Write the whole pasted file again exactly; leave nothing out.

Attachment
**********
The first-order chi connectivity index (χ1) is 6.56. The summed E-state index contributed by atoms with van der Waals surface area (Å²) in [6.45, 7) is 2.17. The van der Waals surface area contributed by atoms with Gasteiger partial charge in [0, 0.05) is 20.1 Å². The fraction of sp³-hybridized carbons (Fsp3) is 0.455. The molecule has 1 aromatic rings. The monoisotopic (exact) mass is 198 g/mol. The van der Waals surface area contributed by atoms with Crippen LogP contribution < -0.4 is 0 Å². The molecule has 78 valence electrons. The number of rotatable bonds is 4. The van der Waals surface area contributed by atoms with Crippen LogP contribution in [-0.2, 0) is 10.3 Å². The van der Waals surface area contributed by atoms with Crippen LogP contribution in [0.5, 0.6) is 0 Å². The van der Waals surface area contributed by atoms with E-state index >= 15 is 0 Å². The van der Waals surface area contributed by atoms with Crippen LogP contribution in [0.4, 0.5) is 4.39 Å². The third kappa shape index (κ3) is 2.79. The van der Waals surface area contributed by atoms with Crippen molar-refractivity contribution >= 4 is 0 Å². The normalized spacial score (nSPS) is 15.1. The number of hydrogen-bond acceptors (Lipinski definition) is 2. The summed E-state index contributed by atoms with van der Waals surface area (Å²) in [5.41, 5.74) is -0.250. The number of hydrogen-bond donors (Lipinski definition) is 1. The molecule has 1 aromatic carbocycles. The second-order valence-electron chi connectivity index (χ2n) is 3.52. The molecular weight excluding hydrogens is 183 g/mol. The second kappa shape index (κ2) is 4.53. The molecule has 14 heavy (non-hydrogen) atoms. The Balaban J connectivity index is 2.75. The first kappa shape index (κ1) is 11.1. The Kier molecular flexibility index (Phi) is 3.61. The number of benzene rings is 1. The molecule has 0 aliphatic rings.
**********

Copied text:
The first-order chi connectivity index (χ1) is 6.56. The summed E-state index contributed by atoms with van der Waals surface area (Å²) in [6.45, 7) is 2.17. The van der Waals surface area contributed by atoms with Gasteiger partial charge in [0, 0.05) is 20.1 Å². The fraction of sp³-hybridized carbons (Fsp3) is 0.455. The molecule has 1 aromatic rings. The monoisotopic (exact) mass is 198 g/mol. The van der Waals surface area contributed by atoms with Crippen LogP contribution < -0.4 is 0 Å². The molecule has 78 valence electrons. The number of rotatable bonds is 4. The van der Waals surface area contributed by atoms with Crippen LogP contribution in [-0.2, 0) is 10.3 Å². The van der Waals surface area contributed by atoms with Crippen LogP contribution in [0.5, 0.6) is 0 Å². The van der Waals surface area contributed by atoms with E-state index >= 15 is 0 Å². The van der Waals surface area contributed by atoms with Crippen LogP contribution in [0.4, 0.5) is 4.39 Å². The third kappa shape index (κ3) is 2.79. The van der Waals surface area contributed by atoms with Crippen molar-refractivity contribution >= 4 is 0 Å². The normalized spacial score (nSPS) is 15.1. The number of hydrogen-bond acceptors (Lipinski definition) is 2. The summed E-state index contributed by atoms with van der Waals surface area (Å²) in [5.41, 5.74) is -0.250. The number of hydrogen-bond donors (Lipinski definition) is 1. The molecule has 1 aromatic carbocycles. The second-order valence-electron chi connectivity index (χ2n) is 3.52. The molecular weight excluding hydrogens is 183 g/mol. The second kappa shape index (κ2) is 4.53. The molecule has 14 heavy (non-hydrogen) atoms. The Balaban J connectivity index is 2.75. The first kappa shape index (κ1) is 11.1. The Kier molecular flexibility index (Phi) is 3.61. The number of benzene rings is 1. The molecule has 0 aliphatic rings.